Calls for Biden to withdraw Land Management pick over alleged ties to eco-terrorists
Senate Minority Leader Mitch McConnell is pressuring President Biden to withdraw his nomination to head the Bureau of Land Management, Tracy Stone-Manning, over alleged involvement in an eco-terrorist plot.
“We now know that President Biden’s nominee to run the Bureau of Land Management lied to the Senate about her alleged participation in eco-terrorism,” McConnell said in a statement. “The White House should immediately withdraw her nomination.”
The Kentucky Republican’s calls to revoke her nomination come in the wake of reports Stone-Manning, who previously served as Montana’s top environmental regulator, allegedly had ties to a “tree-spiking” operation intended to derail logging efforts in the 1980s.
The news was first reported by Fox News.
McConnell’s remarks echo those of Republicans on the Senate Energy and Natural Resources Committee, who recently sent a letter to Biden calling on him to rethink his nomination, accusing Stone-Manning of making “false and misleading statements in a sworn statement” to the panel.
The GOP senators noted that Stone-Manning said in a questionnaire that she had never been the target of a federal, state or local criminal investigation during the confirmation process.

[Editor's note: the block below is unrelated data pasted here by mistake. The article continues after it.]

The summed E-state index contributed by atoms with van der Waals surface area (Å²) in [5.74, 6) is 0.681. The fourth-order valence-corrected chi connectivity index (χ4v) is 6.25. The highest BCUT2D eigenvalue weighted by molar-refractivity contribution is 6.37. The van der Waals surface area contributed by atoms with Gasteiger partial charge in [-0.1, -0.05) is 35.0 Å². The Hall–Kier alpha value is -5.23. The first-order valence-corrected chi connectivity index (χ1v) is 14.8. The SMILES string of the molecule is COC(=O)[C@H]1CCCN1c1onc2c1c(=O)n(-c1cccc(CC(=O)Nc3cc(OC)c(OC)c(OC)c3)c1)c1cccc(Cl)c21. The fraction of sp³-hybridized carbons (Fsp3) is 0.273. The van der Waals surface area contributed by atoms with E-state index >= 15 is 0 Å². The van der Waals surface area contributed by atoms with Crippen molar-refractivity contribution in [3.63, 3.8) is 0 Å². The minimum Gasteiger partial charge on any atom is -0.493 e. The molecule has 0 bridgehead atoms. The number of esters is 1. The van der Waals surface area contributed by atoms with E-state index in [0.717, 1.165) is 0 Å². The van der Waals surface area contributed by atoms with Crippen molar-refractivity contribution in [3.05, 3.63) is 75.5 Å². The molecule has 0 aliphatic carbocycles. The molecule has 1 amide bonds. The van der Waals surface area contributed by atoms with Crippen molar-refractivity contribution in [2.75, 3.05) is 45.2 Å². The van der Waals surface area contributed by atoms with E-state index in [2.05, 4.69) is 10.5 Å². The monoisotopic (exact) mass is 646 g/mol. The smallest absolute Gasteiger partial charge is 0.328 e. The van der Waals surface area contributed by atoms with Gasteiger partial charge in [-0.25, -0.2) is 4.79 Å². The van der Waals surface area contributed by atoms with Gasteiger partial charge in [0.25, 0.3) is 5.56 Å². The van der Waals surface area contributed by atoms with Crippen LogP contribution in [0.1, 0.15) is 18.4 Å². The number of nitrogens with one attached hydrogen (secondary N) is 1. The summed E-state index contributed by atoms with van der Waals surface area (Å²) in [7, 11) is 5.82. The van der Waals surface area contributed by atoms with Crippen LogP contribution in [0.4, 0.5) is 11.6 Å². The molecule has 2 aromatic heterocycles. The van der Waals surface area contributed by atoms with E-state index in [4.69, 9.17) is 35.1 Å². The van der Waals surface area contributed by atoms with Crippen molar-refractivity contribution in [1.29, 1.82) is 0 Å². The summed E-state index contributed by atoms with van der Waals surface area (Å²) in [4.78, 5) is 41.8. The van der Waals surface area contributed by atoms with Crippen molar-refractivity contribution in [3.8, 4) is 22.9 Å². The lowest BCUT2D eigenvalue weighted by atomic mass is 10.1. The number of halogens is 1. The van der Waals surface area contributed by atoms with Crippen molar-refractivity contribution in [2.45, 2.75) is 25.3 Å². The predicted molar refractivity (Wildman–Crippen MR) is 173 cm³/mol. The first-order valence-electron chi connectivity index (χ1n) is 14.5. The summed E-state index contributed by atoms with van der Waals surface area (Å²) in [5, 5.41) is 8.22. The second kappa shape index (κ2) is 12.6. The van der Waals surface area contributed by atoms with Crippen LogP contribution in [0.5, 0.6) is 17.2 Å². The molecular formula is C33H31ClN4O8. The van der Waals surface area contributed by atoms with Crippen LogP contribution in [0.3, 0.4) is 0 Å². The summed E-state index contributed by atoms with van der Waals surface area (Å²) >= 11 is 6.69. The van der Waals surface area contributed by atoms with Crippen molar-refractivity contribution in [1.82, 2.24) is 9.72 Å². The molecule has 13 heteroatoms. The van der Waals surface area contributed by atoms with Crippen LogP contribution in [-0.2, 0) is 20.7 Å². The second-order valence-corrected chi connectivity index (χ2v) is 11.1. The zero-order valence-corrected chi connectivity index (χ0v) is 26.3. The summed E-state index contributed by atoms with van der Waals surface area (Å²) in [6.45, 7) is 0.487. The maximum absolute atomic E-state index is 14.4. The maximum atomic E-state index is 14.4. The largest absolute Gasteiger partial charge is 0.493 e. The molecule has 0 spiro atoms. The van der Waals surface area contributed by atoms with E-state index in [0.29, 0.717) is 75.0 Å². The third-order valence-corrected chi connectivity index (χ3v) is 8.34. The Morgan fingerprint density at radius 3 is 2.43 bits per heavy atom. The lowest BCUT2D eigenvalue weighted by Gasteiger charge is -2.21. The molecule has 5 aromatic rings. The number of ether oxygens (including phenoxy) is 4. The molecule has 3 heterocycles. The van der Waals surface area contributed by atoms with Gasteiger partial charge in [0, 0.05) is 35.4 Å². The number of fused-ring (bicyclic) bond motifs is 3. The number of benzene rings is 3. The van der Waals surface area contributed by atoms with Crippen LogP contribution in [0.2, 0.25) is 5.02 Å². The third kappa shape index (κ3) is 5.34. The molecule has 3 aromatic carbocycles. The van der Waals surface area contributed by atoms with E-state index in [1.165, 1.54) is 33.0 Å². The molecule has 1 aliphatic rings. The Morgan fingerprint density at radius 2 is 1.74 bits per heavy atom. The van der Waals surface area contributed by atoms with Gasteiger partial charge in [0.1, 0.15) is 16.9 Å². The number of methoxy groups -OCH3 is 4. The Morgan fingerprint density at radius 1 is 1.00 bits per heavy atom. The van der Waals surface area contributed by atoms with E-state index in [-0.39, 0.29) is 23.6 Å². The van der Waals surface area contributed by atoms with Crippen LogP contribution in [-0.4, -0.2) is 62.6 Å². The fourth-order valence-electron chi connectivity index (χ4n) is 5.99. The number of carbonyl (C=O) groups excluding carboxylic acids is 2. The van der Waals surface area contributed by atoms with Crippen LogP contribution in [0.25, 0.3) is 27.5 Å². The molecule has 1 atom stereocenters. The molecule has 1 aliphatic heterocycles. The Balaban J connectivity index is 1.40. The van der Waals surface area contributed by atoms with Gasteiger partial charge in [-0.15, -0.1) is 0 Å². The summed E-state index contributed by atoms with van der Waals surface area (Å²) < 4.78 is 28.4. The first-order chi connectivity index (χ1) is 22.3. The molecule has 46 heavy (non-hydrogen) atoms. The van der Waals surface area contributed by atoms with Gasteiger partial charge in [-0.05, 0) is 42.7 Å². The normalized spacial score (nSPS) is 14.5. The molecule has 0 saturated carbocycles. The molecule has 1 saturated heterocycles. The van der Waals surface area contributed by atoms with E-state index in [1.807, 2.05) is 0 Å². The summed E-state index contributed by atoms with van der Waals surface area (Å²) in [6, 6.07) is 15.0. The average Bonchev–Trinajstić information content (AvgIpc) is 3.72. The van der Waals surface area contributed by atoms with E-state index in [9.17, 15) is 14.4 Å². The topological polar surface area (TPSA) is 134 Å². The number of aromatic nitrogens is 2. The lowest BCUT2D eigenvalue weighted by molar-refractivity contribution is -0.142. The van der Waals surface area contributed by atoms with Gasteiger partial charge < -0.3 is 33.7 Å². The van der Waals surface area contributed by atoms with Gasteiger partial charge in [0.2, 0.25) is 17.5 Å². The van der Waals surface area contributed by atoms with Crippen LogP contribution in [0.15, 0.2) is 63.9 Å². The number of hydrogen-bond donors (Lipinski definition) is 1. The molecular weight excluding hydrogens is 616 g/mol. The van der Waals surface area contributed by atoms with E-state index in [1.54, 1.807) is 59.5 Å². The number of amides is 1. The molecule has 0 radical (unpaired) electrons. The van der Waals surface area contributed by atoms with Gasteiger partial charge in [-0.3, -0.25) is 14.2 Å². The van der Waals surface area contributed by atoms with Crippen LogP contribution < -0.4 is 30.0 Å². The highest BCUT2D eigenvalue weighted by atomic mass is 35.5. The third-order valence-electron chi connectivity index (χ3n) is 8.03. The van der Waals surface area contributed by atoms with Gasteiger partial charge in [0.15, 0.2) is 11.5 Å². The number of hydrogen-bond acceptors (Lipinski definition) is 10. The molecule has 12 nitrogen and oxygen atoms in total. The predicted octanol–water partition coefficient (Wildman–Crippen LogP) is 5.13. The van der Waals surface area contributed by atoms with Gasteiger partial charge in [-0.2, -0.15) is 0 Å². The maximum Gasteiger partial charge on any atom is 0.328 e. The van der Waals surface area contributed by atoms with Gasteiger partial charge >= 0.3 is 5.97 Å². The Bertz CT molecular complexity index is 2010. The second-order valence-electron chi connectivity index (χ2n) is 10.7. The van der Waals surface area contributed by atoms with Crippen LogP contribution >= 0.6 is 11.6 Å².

Former U.S. Forest Service investigator Michael Merkley, who was involved with the probe into the tree-spiking case, disputed Stone-Manning’s account, alleging she helped plan the 1989 spiking incident while involved with the environmental group Earth First while she was in graduate school.According to Merkley, she later testified against those involved in the plot in 1993 and was granted legal immunity for testifying that she retyped and sent an anonymous letter to the U.S. Forest Service on behalf of her former roommate saying that 500 pounds of spikes had been jammed into trees in Idaho.
“She was aware that she was being investigated in 1989 and again in 1993 when she agreed to the immunity deal with the government to avoid criminal felony prosecution,” he said in a letter sent to the panel, adding that “Stone-Manning was not an innocent bystander nor was she a victim in the case.”
“Let me be clear. Ms. Stone-Manning only came forward after her attorney struck the immunity deal, and not before she was caught,” Merkley wrote in a letter to the committee.
“At no time did she come forward of her own volition, and she was never entirely forthcoming,” he wrote.